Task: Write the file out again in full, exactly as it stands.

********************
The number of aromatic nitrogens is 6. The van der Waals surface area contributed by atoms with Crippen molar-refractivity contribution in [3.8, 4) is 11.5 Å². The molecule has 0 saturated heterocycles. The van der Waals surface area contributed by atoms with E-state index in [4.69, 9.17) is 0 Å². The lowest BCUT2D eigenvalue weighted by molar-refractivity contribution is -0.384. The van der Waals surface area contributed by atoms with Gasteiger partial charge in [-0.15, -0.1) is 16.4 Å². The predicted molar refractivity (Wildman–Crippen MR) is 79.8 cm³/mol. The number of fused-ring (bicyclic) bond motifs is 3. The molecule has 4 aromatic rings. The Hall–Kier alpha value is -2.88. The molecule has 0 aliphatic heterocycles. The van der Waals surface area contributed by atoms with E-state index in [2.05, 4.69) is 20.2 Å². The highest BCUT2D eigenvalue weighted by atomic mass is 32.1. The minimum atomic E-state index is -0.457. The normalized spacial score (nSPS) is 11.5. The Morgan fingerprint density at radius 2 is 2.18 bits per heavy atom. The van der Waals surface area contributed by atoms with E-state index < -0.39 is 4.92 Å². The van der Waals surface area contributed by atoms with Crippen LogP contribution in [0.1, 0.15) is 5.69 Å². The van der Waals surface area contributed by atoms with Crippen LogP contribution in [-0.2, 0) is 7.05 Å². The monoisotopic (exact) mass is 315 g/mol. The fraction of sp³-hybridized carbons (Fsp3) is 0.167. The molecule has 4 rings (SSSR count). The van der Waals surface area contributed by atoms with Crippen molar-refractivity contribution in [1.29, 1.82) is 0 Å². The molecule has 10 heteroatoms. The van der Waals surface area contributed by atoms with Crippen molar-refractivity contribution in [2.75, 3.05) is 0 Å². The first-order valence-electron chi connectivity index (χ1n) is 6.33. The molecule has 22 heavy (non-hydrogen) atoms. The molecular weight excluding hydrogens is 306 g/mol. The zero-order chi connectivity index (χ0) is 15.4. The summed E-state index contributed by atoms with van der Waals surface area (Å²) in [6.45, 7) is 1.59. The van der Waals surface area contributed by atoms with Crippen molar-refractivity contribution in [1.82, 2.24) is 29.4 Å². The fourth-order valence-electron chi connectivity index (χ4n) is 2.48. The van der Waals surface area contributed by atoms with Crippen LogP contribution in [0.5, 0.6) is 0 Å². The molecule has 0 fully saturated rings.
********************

The number of aromatic nitrogens is 6. The van der Waals surface area contributed by atoms with Crippen molar-refractivity contribution in [3.8, 4) is 11.5 Å². The molecule has 0 saturated heterocycles. The van der Waals surface area contributed by atoms with E-state index in [4.69, 9.17) is 0 Å². The lowest BCUT2D eigenvalue weighted by molar-refractivity contribution is -0.384. The van der Waals surface area contributed by atoms with Gasteiger partial charge in [-0.15, -0.1) is 16.4 Å². The predicted molar refractivity (Wildman–Crippen MR) is 79.8 cm³/mol. The number of fused-ring (bicyclic) bond motifs is 3. The molecule has 4 aromatic rings. The Hall–Kier alpha value is -2.88. The molecule has 0 aliphatic heterocycles. The van der Waals surface area contributed by atoms with E-state index in [2.05, 4.69) is 20.2 Å². The highest BCUT2D eigenvalue weighted by atomic mass is 32.1. The minimum atomic E-state index is -0.457. The normalized spacial score (nSPS) is 11.5. The Morgan fingerprint density at radius 2 is 2.18 bits per heavy atom. The van der Waals surface area contributed by atoms with E-state index < -0.39 is 4.92 Å². The van der Waals surface area contributed by atoms with Crippen LogP contribution in [0.1, 0.15) is 5.69 Å². The van der Waals surface area contributed by atoms with Crippen LogP contribution in [-0.2, 0) is 7.05 Å². The monoisotopic (exact) mass is 315 g/mol. The fraction of sp³-hybridized carbons (Fsp3) is 0.167. The molecule has 4 rings (SSSR count). The van der Waals surface area contributed by atoms with Crippen molar-refractivity contribution in [1.29, 1.82) is 0 Å². The molecule has 10 heteroatoms. The van der Waals surface area contributed by atoms with Crippen molar-refractivity contribution in [2.75, 3.05) is 0 Å². The first-order valence-electron chi connectivity index (χ1n) is 6.33. The molecule has 22 heavy (non-hydrogen) atoms. The molecular weight excluding hydrogens is 306 g/mol. The zero-order chi connectivity index (χ0) is 15.4. The summed E-state index contributed by atoms with van der Waals surface area (Å²) in [6.45, 7) is 1.59. The van der Waals surface area contributed by atoms with Crippen molar-refractivity contribution in [1.82, 2.24) is 29.4 Å². The fourth-order valence-electron chi connectivity index (χ4n) is 2.48. The van der Waals surface area contributed by atoms with Crippen LogP contribution in [0.5, 0.6) is 0 Å². The molecule has 0 fully saturated rings.